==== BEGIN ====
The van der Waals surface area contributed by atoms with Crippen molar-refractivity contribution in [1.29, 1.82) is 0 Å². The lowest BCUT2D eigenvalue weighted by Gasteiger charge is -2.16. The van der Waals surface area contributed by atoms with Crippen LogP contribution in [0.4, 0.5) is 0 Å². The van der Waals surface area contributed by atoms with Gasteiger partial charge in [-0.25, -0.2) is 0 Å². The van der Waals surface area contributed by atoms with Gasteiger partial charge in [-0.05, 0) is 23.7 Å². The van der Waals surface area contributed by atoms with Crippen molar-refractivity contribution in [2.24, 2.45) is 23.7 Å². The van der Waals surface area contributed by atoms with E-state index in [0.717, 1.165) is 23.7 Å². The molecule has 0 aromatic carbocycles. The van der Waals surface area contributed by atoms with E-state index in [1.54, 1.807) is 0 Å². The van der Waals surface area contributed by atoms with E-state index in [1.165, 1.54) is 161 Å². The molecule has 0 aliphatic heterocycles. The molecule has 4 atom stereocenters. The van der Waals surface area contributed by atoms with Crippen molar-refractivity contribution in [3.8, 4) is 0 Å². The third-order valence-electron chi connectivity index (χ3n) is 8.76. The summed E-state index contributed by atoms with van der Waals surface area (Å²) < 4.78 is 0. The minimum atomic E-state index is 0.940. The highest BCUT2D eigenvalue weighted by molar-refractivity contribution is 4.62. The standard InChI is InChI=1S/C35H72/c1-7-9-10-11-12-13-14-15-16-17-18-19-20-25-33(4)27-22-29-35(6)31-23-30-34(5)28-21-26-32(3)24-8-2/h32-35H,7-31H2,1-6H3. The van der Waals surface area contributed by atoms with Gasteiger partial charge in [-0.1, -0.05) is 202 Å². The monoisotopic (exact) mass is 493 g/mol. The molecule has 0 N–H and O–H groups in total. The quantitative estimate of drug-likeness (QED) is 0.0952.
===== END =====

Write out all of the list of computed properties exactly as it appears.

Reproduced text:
The van der Waals surface area contributed by atoms with Crippen molar-refractivity contribution in [1.29, 1.82) is 0 Å². The lowest BCUT2D eigenvalue weighted by Gasteiger charge is -2.16. The van der Waals surface area contributed by atoms with Crippen LogP contribution in [0.4, 0.5) is 0 Å². The van der Waals surface area contributed by atoms with Gasteiger partial charge in [-0.25, -0.2) is 0 Å². The van der Waals surface area contributed by atoms with Gasteiger partial charge in [-0.05, 0) is 23.7 Å². The van der Waals surface area contributed by atoms with Crippen molar-refractivity contribution in [2.24, 2.45) is 23.7 Å². The van der Waals surface area contributed by atoms with E-state index in [0.717, 1.165) is 23.7 Å². The molecule has 0 aromatic carbocycles. The van der Waals surface area contributed by atoms with E-state index in [1.54, 1.807) is 0 Å². The van der Waals surface area contributed by atoms with E-state index in [1.165, 1.54) is 161 Å². The molecule has 0 aliphatic heterocycles. The molecule has 4 atom stereocenters. The van der Waals surface area contributed by atoms with Crippen molar-refractivity contribution in [3.8, 4) is 0 Å². The third-order valence-electron chi connectivity index (χ3n) is 8.76. The summed E-state index contributed by atoms with van der Waals surface area (Å²) < 4.78 is 0. The minimum atomic E-state index is 0.940. The highest BCUT2D eigenvalue weighted by molar-refractivity contribution is 4.62. The standard InChI is InChI=1S/C35H72/c1-7-9-10-11-12-13-14-15-16-17-18-19-20-25-33(4)27-22-29-35(6)31-23-30-34(5)28-21-26-32(3)24-8-2/h32-35H,7-31H2,1-6H3. The van der Waals surface area contributed by atoms with Gasteiger partial charge in [-0.1, -0.05) is 202 Å². The monoisotopic (exact) mass is 493 g/mol. The molecule has 0 N–H and O–H groups in total. The quantitative estimate of drug-likeness (QED) is 0.0952.